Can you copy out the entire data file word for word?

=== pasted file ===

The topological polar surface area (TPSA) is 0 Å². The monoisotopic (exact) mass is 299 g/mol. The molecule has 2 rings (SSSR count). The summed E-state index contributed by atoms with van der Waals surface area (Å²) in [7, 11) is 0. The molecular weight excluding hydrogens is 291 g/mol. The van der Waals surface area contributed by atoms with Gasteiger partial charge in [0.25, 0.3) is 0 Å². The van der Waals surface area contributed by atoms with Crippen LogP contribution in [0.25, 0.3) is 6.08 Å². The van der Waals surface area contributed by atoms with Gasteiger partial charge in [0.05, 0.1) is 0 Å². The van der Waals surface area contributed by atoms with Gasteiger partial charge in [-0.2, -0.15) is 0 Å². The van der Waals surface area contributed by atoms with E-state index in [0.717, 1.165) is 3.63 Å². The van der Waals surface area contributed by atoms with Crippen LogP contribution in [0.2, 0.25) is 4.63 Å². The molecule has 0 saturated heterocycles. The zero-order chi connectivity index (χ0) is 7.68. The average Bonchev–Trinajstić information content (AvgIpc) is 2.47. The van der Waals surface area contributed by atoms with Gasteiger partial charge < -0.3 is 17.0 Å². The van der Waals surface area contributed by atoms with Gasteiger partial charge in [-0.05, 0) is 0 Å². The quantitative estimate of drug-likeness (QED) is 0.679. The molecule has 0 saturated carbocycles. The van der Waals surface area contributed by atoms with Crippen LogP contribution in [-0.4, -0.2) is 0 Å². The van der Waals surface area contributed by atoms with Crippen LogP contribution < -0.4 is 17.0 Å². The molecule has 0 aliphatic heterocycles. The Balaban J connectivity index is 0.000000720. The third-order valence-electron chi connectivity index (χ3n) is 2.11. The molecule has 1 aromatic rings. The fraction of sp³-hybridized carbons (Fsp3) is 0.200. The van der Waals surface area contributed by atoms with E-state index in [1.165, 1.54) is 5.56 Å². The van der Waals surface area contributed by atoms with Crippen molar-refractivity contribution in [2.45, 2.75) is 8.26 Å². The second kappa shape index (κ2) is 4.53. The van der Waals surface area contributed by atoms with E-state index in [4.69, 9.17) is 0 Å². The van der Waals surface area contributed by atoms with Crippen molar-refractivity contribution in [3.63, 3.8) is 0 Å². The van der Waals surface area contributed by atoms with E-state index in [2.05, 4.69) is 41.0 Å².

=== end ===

The topological polar surface area (TPSA) is 0 Å². The monoisotopic (exact) mass is 299 g/mol. The molecule has 2 rings (SSSR count). The summed E-state index contributed by atoms with van der Waals surface area (Å²) in [7, 11) is 0. The molecular weight excluding hydrogens is 291 g/mol. The van der Waals surface area contributed by atoms with Gasteiger partial charge in [0.25, 0.3) is 0 Å². The van der Waals surface area contributed by atoms with Crippen LogP contribution in [0.25, 0.3) is 6.08 Å². The van der Waals surface area contributed by atoms with Gasteiger partial charge in [0.05, 0.1) is 0 Å². The van der Waals surface area contributed by atoms with Gasteiger partial charge in [-0.2, -0.15) is 0 Å². The van der Waals surface area contributed by atoms with E-state index in [0.717, 1.165) is 3.63 Å². The van der Waals surface area contributed by atoms with Crippen LogP contribution in [0.2, 0.25) is 4.63 Å². The molecule has 0 saturated heterocycles. The zero-order chi connectivity index (χ0) is 7.68. The average Bonchev–Trinajstić information content (AvgIpc) is 2.47. The van der Waals surface area contributed by atoms with Gasteiger partial charge < -0.3 is 17.0 Å². The van der Waals surface area contributed by atoms with Gasteiger partial charge in [-0.05, 0) is 0 Å². The quantitative estimate of drug-likeness (QED) is 0.679. The molecule has 0 saturated carbocycles. The van der Waals surface area contributed by atoms with Crippen LogP contribution in [-0.4, -0.2) is 0 Å². The van der Waals surface area contributed by atoms with Crippen LogP contribution < -0.4 is 17.0 Å². The molecule has 0 aliphatic heterocycles. The Balaban J connectivity index is 0.000000720. The third-order valence-electron chi connectivity index (χ3n) is 2.11. The molecule has 1 aromatic rings. The fraction of sp³-hybridized carbons (Fsp3) is 0.200. The van der Waals surface area contributed by atoms with E-state index in [1.165, 1.54) is 5.56 Å². The van der Waals surface area contributed by atoms with Crippen molar-refractivity contribution in [2.45, 2.75) is 8.26 Å². The second kappa shape index (κ2) is 4.53. The van der Waals surface area contributed by atoms with E-state index in [4.69, 9.17) is 0 Å². The van der Waals surface area contributed by atoms with Crippen molar-refractivity contribution in [3.63, 3.8) is 0 Å². The van der Waals surface area contributed by atoms with E-state index in [2.05, 4.69) is 41.0 Å².